Monday, July 11, 2011

Blending Oude Tart

Blending beer is an art.



There are certain breweries in Belgium that are world renowned for the beers, often being sited as the best of their style in the world that don't actually brew their own beer.  One large example is 3 Fonteinen brewery outside of Brussels.  They were founded back in the late 1800's as what they called a "guezery" or a brewery that specialized in blending multiple lambic beers from other breweries into the gueze style beer that they would bottle and sell.

Here at The Bruery we obviously spend most of our days brewing our own beer, but we send a lot of that beer away to rest in barrels.  Some of those beers have been aging since our very first months of brewing 3 years ago, while others are of course much younger.  Oude Tart, our gold medal winning (GABF & World Beer Cup) Flemish-style red ale is no different.

Today we brought out samples of several different batches of this beer that has been aging away in oak barrels.  Some of the barrels have instilled a heavy oak quality, some a real funk, some a clean acidity, some a roasty quality, some a more wine-like quality, and many other different enjoyable flavors.  The key to a well crafted oak aged ale, however, is blending properly to get just enough of each characteristic that will make the beer great.

We make several test blends with different percentages of each barrel of beer, constantly tasting and discussing the qualities that we like, dislike and want more or less of.  New blends are made, all of the percentages being carefully tracked so that they can later be scaled back up to a full batch number for the final product.

It's a very fun process, no doubt, but it is definitely tough to keep your palate tuned into the flavors.  And of course, we had a bottle of our first batch of Oude Tart, the one that got all the awards, sitting on the side for us to compare flavors.  Beers brewed with bacterias and oak are very hard to replicate year after year since so much is left to nature.  Hopefully we've created a blend for Oude Tart that will compare or outdo the original batch that we all loved so much when it was released back in 2009.  We think it will.



8 comments:

Matt said...

I love Oude Tart. Glad to hear its re-release is getting closer!

Jeffrey Crane said...

I see in the background that you have a pale beer. Is this your strong acid beer (fermented only with lacto) that you use to up the acidity or is this used for a different reason?

The Bruery said...

Good eyes Jeffrey! That is, in fact, a particularly sour batch of our base lambic-style beer. We blend a very small amount in with the sour red ale barrels to get the final complexity of Oude Tart.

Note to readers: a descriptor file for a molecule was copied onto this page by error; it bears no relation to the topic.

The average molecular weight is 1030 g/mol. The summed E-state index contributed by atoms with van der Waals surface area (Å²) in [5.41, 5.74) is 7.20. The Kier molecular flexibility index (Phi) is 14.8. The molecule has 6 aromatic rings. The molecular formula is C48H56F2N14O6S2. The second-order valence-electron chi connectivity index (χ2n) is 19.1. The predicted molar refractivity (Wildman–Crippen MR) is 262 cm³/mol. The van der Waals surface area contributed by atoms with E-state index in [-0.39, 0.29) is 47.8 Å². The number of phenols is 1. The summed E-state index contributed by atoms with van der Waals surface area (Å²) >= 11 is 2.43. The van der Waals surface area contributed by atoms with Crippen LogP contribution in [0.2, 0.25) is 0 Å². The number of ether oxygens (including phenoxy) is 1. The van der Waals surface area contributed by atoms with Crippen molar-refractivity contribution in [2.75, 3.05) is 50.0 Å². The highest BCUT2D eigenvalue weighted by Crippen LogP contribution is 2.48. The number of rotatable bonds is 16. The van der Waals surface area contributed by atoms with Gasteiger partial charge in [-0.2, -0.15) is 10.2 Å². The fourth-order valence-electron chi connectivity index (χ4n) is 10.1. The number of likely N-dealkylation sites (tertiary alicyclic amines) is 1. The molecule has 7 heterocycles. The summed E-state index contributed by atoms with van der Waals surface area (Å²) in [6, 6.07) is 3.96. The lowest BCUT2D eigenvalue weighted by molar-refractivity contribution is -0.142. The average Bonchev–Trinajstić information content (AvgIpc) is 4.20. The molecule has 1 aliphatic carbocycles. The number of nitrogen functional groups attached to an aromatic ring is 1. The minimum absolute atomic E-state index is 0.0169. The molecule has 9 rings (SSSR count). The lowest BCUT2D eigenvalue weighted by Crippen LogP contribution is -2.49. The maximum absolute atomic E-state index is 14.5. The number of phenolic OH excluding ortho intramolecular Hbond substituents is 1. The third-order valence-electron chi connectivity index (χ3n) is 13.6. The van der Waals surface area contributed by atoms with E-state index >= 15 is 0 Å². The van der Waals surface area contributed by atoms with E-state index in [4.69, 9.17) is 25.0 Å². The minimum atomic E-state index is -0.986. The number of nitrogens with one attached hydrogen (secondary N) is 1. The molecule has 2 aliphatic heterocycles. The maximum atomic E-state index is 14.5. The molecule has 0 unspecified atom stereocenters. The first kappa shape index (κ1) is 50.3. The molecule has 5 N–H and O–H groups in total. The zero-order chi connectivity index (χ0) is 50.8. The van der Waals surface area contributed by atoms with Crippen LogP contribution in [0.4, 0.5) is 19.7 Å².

Jeffrey Crane said...

Very cool, thanks for the info. One other question, what is done with the remaining beer that doesn't get blended? Are multiple barrels poured together then aged longer? Is more wort added to top up these barrels? ...
If you need someone to take it off your hands, I'd be happy to.
Can't wait for the release.

The Bruery said...

Some beer is saved for later batches of oude tart, some beer is saved and blended for other beers (Melange 1, for instance, is a blende of Oude Tart and Black Tuesday), and in the rare occurrence that a barrel has gone completely bad, it gets dumped and we cry, but that is a very rare occurrence here and we hope to keep it that way.

Bill Hemphill said...

Question for you. One advantage that wine blenders have going for them is that they don't have the extra step of carbonating or bottle conditioning the wine when they are done.

I've found that between finished but flat beer and carbonated beer, the flavor differences can be profound. How do you account for the flavor differences carbonation will bring with such careful blending?

Thanks!

The Bruery said...

@Bill, you are dead on with that dilemma that brewers must deal with when blending beer. Carbonation can change the flavor of a beer quite a bit, or at least bring certain flavors out more. Really, this just comes down to experience, there is no other way around it. It's similar to tasting wort or tasting uncarbonated beer out of a fermenter, eventually you simply get a grasp of what your beer is going to taste like once it is carbonated. Really wish there was something more technical we could say, but it all just comes down to trial and error.

Kamesen said...

Original Oude Tart is quite possibly my favorite sour even standing next to some of the best out there.